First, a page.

Decrease Your Intake of These Foods to Keep Your Teeth White
Americans love to eat. They also love to keep teeth white and shiny. However, sometimes these two things don’t quite work together. Many food items that we enjoy every day may actually be contributing to the stains on your teeth.
Some of the foods that can discolor your teeth are listed below:
A variety of common drinks do stain teeth and you probably don’t even realize it. Chromogens, tannins, and acids damage teeth, and these components can be found in most drinks.
- Coffee: Coffee contains chromogens (pigments) and acids, the former stains the teeth and the latter damages the enamel layer, making it easier for the stains to set in. If you drink more than a cup of coffee every day, you need to rinse your mouth with water and brush more often to keep surface stains from building up.
- Tea: The tannins in tea can be even more harmful for the color of your teeth than coffee. In addition to strong pigments and acids, tannins cling to the teeth.
- Sports and soft drinks: These are acidic and damage the enamel by softening it and making it easier to etch with brushing and chewing hard food items. Softer, etched enamel not only makes it easier for the stains to set in, but also reveals the inner yellowish dentin layer.
- Alcohol: Red or white wine, both can seriously stain your teeth. Anything that stains your shirt, also stains your teeth. White wine is acidic and, like other acidic drinks, softens enamel, paving the way for stains.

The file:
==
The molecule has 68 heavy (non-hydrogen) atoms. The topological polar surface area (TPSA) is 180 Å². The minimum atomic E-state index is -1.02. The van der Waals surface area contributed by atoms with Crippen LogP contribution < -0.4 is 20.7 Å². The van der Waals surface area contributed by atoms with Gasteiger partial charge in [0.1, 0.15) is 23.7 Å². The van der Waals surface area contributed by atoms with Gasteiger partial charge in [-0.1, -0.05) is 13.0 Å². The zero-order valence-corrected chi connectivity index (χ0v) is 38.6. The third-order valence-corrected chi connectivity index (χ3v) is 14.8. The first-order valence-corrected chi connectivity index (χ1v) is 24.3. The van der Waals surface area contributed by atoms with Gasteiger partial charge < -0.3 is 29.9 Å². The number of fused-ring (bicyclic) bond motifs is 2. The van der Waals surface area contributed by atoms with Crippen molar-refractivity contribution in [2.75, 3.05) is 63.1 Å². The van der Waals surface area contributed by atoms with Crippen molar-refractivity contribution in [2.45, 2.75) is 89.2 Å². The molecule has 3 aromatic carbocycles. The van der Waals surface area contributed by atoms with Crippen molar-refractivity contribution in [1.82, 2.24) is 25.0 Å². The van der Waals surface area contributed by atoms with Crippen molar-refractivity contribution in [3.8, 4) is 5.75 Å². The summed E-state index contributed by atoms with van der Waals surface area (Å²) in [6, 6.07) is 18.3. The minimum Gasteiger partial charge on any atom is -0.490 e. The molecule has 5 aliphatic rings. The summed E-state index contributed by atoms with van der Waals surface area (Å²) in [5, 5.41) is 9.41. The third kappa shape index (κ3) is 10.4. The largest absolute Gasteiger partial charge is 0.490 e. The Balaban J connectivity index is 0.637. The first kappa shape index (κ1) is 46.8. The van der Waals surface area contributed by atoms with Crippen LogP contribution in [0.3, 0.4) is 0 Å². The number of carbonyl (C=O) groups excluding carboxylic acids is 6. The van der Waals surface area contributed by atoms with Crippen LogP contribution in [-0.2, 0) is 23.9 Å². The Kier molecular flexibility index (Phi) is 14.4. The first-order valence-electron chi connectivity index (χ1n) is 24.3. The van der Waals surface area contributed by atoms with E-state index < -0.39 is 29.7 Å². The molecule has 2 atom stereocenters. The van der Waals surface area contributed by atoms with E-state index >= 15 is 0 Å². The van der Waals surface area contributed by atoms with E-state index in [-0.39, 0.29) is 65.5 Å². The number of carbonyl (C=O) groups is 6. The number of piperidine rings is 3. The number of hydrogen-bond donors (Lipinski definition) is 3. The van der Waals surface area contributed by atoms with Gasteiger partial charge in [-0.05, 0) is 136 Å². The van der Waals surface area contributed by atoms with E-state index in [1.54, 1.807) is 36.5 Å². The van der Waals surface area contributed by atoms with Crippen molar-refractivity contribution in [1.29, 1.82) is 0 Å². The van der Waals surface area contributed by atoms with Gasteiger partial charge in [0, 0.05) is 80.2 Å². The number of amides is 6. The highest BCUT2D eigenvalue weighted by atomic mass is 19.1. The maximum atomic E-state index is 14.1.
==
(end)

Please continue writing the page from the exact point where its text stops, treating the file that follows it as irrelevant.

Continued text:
Lollipops, candies and other such items that temporarily leave your tongue and teeth stained, also affect your teeth’s natural whiteness over the long-term. That includes colored drinks also. The pigments in these foods directly attack the enamel and exposed roots.
Berries are very good for your health, but they can discolor your teeth if you eat too many of them and don’t brush your teeth accordingly. Strawberries, blueberries, and raspberries all contain chromogens which stick to your teeth and stain them. Eating berries with milk or drinking milk after eating berries neutralizes the acidic effect. You should also rinse with water or a fluoride-based rinse after eating berries.
These foods have their benefits, but you need to be aware of the effects they can have on your teeth. You can avoid stains by taking care of rinsing, brushing, and having regular cleanings done by your hygienist. To book your cleaning, call Dr. Dana D. Keith, DDS. of ICC Smiles at (301) 302-0920 or (301) 652-1100, or visit 15434 New Hampshire Ave NE, Silver Spring, MD 20905.